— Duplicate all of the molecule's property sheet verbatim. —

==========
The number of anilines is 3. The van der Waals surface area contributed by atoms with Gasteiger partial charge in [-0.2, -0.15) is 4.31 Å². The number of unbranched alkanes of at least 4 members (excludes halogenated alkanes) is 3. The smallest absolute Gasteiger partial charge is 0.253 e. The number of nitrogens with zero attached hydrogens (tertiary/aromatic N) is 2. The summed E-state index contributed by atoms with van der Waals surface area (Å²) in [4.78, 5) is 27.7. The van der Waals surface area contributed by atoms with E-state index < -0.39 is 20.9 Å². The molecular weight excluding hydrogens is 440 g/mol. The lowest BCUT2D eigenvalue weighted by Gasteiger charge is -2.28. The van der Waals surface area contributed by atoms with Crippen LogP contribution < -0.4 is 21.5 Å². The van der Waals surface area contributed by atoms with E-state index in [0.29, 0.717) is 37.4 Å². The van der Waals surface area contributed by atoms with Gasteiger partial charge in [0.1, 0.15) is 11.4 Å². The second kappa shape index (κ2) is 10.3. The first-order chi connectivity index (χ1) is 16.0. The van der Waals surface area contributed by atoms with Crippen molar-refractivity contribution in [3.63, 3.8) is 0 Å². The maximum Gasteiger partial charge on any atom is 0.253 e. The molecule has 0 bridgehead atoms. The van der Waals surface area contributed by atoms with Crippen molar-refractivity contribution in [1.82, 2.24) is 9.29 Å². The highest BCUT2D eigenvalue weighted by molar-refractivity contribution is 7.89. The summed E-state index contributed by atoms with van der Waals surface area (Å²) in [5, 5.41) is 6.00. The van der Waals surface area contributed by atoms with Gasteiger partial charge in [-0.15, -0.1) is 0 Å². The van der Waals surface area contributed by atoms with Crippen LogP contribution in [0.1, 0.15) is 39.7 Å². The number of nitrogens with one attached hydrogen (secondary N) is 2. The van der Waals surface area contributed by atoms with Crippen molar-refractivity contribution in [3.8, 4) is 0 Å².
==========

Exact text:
The number of anilines is 3. The van der Waals surface area contributed by atoms with Gasteiger partial charge in [-0.2, -0.15) is 4.31 Å². The number of unbranched alkanes of at least 4 members (excludes halogenated alkanes) is 3. The smallest absolute Gasteiger partial charge is 0.253 e. The number of nitrogens with zero attached hydrogens (tertiary/aromatic N) is 2. The summed E-state index contributed by atoms with van der Waals surface area (Å²) in [4.78, 5) is 27.7. The van der Waals surface area contributed by atoms with E-state index < -0.39 is 20.9 Å². The molecular weight excluding hydrogens is 440 g/mol. The lowest BCUT2D eigenvalue weighted by Gasteiger charge is -2.28. The van der Waals surface area contributed by atoms with Crippen LogP contribution < -0.4 is 21.5 Å². The van der Waals surface area contributed by atoms with E-state index in [0.29, 0.717) is 37.4 Å². The van der Waals surface area contributed by atoms with Gasteiger partial charge in [0.1, 0.15) is 11.4 Å². The second kappa shape index (κ2) is 10.3. The first-order chi connectivity index (χ1) is 16.0. The van der Waals surface area contributed by atoms with Crippen molar-refractivity contribution in [3.63, 3.8) is 0 Å². The maximum Gasteiger partial charge on any atom is 0.253 e. The molecule has 0 bridgehead atoms. The van der Waals surface area contributed by atoms with Crippen molar-refractivity contribution in [1.82, 2.24) is 9.29 Å². The highest BCUT2D eigenvalue weighted by molar-refractivity contribution is 7.89. The summed E-state index contributed by atoms with van der Waals surface area (Å²) in [5, 5.41) is 6.00. The van der Waals surface area contributed by atoms with Gasteiger partial charge in [-0.15, -0.1) is 0 Å². The van der Waals surface area contributed by atoms with Crippen LogP contribution in [0.1, 0.15) is 39.7 Å². The number of nitrogens with one attached hydrogen (secondary N) is 2. The van der Waals surface area contributed by atoms with Crippen molar-refractivity contribution in [3.8, 4) is 0 Å².